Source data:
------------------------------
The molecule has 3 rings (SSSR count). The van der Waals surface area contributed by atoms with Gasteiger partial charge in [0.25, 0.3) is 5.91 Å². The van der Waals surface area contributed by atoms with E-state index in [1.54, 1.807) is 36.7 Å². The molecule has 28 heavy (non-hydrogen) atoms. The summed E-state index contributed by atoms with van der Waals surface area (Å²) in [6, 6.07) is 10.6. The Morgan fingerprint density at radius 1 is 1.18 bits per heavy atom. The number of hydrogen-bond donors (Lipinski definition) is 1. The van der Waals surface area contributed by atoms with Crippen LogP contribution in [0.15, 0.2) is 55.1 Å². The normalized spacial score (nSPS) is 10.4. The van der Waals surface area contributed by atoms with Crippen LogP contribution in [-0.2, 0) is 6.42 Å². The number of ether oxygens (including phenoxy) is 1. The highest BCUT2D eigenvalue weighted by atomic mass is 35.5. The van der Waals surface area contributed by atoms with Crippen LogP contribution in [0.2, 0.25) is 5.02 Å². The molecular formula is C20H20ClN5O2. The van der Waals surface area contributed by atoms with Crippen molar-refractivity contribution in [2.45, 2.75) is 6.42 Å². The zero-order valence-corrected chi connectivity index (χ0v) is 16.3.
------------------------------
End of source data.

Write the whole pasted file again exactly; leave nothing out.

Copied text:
The molecule has 3 rings (SSSR count). The van der Waals surface area contributed by atoms with Gasteiger partial charge in [0.25, 0.3) is 5.91 Å². The van der Waals surface area contributed by atoms with E-state index in [1.54, 1.807) is 36.7 Å². The molecule has 28 heavy (non-hydrogen) atoms. The summed E-state index contributed by atoms with van der Waals surface area (Å²) in [6, 6.07) is 10.6. The Morgan fingerprint density at radius 1 is 1.18 bits per heavy atom. The number of hydrogen-bond donors (Lipinski definition) is 1. The van der Waals surface area contributed by atoms with Crippen LogP contribution in [0.15, 0.2) is 55.1 Å². The normalized spacial score (nSPS) is 10.4. The van der Waals surface area contributed by atoms with Crippen LogP contribution in [-0.2, 0) is 6.42 Å². The number of ether oxygens (including phenoxy) is 1. The highest BCUT2D eigenvalue weighted by atomic mass is 35.5. The van der Waals surface area contributed by atoms with Crippen LogP contribution in [0.2, 0.25) is 5.02 Å². The molecular formula is C20H20ClN5O2. The van der Waals surface area contributed by atoms with Crippen molar-refractivity contribution in [2.45, 2.75) is 6.42 Å². The zero-order valence-corrected chi connectivity index (χ0v) is 16.3.